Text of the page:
There’s lots of talk lately about the library of the future. Some speculate is has little to do with books. Others think it will take $85m to build. I’m quite pleased with the libraries today but don’t think a reinvention is what it takes to keep libraries successful. Not in the drastic sense. Libraries are already a big communal meeting ground in cities where the unemployed look for work, students use computers for research and Facebook, and where kids get their illustrated fix. We have to bring the books to the people, not the other way around.
Some of the most successful libraries aren’t a giant building on a street corner with sweeping views of the green space outside and gigantic glass windows. They are the little ones, sprinkled everywhere around town. For example the Think Differently Book Exchange in Christchurch is a salvaged refrigerator-turned-bookcase. This homemade library was adopted by the community and arguably the most successful (and affordable) community project in the city. The responsibility wasn’t on the public to take care of it yet they went out of their way to adopt the bookcase as if it was in their living room (or kitchen).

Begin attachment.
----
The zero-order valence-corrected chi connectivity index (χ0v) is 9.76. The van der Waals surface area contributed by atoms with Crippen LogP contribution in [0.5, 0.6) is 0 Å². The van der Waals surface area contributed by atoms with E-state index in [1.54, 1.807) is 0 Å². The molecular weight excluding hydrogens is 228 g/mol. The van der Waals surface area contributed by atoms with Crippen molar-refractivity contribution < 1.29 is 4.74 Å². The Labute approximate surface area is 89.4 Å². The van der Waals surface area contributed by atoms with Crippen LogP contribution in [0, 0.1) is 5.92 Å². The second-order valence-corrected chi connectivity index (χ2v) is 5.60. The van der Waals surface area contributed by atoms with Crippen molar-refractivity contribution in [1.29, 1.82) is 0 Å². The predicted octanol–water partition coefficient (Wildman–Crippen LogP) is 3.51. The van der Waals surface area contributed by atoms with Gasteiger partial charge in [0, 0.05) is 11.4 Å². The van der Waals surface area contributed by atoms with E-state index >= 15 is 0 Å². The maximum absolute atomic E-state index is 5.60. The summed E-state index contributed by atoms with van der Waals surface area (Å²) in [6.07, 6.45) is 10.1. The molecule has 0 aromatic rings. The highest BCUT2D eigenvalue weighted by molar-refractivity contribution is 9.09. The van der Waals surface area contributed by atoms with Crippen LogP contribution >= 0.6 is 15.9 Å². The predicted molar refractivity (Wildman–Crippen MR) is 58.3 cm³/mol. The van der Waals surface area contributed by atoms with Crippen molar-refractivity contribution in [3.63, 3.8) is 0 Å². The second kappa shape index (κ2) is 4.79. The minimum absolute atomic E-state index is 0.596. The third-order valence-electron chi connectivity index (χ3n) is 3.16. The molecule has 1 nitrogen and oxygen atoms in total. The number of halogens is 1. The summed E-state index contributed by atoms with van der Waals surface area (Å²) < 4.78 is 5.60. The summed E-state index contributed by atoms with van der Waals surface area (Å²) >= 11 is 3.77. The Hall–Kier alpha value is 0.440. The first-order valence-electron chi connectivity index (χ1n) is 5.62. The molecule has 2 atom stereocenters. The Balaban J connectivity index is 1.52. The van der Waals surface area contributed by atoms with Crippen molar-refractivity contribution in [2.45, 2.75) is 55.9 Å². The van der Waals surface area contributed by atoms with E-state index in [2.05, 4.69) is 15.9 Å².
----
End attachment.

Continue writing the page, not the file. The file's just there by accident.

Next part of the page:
Libraries like this may just be the opposite to the behemoth in the city center but it’s obviously what the people want (and use!). Books are more accessible this way and the honour system works. We are liable for the success of the written word. Let’s start acting like it!